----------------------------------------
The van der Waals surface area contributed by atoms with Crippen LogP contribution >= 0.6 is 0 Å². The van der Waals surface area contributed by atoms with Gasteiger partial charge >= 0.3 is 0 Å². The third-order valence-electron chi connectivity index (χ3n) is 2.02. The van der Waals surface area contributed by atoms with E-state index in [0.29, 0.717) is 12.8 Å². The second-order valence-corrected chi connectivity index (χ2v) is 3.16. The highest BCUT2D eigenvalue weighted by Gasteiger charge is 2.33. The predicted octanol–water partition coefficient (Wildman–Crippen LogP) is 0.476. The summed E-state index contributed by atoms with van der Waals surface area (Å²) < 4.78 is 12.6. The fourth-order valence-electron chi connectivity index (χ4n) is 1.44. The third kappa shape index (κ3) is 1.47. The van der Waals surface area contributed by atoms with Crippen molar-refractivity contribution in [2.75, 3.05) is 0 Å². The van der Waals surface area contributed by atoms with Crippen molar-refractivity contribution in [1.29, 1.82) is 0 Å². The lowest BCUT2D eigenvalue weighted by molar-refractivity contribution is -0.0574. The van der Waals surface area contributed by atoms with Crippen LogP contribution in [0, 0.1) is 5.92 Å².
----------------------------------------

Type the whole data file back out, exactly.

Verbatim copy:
The van der Waals surface area contributed by atoms with Crippen LogP contribution >= 0.6 is 0 Å². The van der Waals surface area contributed by atoms with Gasteiger partial charge >= 0.3 is 0 Å². The third-order valence-electron chi connectivity index (χ3n) is 2.02. The van der Waals surface area contributed by atoms with E-state index in [0.29, 0.717) is 12.8 Å². The second-order valence-corrected chi connectivity index (χ2v) is 3.16. The highest BCUT2D eigenvalue weighted by Gasteiger charge is 2.33. The predicted octanol–water partition coefficient (Wildman–Crippen LogP) is 0.476. The summed E-state index contributed by atoms with van der Waals surface area (Å²) < 4.78 is 12.6. The fourth-order valence-electron chi connectivity index (χ4n) is 1.44. The third kappa shape index (κ3) is 1.47. The van der Waals surface area contributed by atoms with Crippen molar-refractivity contribution in [2.75, 3.05) is 0 Å². The van der Waals surface area contributed by atoms with Crippen molar-refractivity contribution in [1.29, 1.82) is 0 Å². The lowest BCUT2D eigenvalue weighted by molar-refractivity contribution is -0.0574. The van der Waals surface area contributed by atoms with Crippen LogP contribution in [0, 0.1) is 5.92 Å².